The U.S. ambassador to the United Nations has announced nearly $240 million in humanitarian funding to support the people of Syria, Syrian refugees and countries hosting them
Linda Thomas-Greenfield made the announcement during a visit to the Bab al-Hawa border crossing between Turkey and Syria — the sole remaining point of access for humanitarian aid to enter the conflict-ravaged country.
The ambassador is in Turkey on a four-day visit seeking to ensure that humanitarian aid can be delivered to Syria across borders — a program which Russia, Syria’s closest ally, has severely limited in recent years, insisting that the Syrian government should control all assistance to millions in need. The international crossing points were reduced to a single border crossing from Turkey to Syria’s rebel-held northwest at Russia’s insistence.
“I’m proud to announce the United States is providing nearly $240 million in additional humanitarian funding for the people of Syria and for the communities that host them,” Thomas-Greenfield said, according to a statement from her office. “Right now, more than 13 million Syrian people are in dire need of assistance. That’s the population of Los Angeles, New York City, and Washington D.C. combined.”
She added: “Four in five people in northwest Syria need humanitarian assistance. For millions of civilians in Idlib, this is their lifeline. Over the last year and a half, some members of the Security Council succeeded in shamefully closing two other crossings into Syria… Bab al-Hawa is literally all that’s left.”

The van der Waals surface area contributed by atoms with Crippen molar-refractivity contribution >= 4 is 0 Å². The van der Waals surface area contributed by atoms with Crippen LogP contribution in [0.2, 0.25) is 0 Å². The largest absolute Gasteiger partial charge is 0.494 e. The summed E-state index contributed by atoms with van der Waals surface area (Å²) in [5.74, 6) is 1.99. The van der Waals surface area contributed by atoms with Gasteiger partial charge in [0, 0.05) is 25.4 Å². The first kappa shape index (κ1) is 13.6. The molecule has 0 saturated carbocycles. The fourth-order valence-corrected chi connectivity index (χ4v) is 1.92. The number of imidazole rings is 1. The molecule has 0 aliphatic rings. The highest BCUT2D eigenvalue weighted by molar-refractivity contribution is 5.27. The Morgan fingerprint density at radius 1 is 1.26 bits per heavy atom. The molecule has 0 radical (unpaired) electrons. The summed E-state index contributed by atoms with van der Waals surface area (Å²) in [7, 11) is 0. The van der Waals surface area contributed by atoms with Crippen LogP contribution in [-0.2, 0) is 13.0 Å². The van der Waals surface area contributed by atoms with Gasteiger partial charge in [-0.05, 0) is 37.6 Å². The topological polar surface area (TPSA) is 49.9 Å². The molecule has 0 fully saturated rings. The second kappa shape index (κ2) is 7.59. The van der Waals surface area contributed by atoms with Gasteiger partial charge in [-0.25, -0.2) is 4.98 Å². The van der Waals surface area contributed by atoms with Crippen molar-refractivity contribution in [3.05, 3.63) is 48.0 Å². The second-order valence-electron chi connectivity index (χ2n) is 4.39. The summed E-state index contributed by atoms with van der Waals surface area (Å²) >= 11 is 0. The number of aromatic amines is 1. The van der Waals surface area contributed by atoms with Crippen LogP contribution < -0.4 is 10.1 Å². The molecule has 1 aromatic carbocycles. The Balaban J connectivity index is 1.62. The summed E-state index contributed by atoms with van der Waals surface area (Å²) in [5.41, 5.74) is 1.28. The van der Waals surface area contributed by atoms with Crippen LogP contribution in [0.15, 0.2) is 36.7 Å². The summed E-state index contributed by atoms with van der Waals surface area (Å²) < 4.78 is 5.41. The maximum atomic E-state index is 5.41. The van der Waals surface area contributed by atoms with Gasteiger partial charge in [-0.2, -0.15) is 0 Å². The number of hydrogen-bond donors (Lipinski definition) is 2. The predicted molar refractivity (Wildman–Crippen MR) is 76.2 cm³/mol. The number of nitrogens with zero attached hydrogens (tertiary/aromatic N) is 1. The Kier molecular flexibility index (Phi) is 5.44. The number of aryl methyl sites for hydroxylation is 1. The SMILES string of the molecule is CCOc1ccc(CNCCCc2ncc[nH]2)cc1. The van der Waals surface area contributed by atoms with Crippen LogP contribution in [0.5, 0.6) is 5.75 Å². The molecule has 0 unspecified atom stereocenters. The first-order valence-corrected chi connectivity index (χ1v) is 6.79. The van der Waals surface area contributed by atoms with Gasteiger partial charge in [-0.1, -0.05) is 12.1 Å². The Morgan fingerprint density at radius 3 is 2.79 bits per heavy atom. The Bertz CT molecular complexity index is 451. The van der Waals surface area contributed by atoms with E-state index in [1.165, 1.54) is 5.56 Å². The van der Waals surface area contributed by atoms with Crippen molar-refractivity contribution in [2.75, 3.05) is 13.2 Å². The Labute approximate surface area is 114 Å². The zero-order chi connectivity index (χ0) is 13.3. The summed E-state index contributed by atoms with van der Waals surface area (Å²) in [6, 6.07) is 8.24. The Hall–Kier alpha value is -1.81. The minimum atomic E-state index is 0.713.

The United States is seeking the reauthorization of U.N. access at Bab al-Hawa and the reopening of other border crossings before the current U.N. Security Council mandate for humanitarian aid deliveries expires on July 10.
“This isn’t a complicated issue. We want the UN to bring food to starving children and protection to homeless families. We want the UN to be able to deliver vaccines in the middle of a global pandemic. We want the suffering to stop,” Thomas-Greenfield said.
She met Wednesday with Ibrahim Kalin, a top aide to President Recep Tayyip Erdogan. Turkey hosts some 4 million refugees.
The talks come ahead of U.S. President Joe Biden’s first meeting with Erdogan on the sidelines of the NATO summit in Brussels on June 14.
Ties between Ankara and Washington, which once considered each other as strategic partners, steadily deteriorated in recent years over differences on Syria, Turkey’s cooperation with Russia and Turkish naval interventions in the eastern Mediterranean, which U.S. officials have described as destabilizing.
The U.S. Agency for International Development, or USAID, said the new U.S. funding announced by Thomas-Greenfield would help agencies providing assistance, “including food for displaced families in Syria and the region” and support bakeries in Syria.
It would also provide psychosocial support and other services for children, rehabilitate water and sanitation systems and provide cash or vouchers to help Syrians meet basic needs.
USAID said the United States was the world’s largest donor to the Syria crisis, and has provided more than $13 billion since the start of the conflict.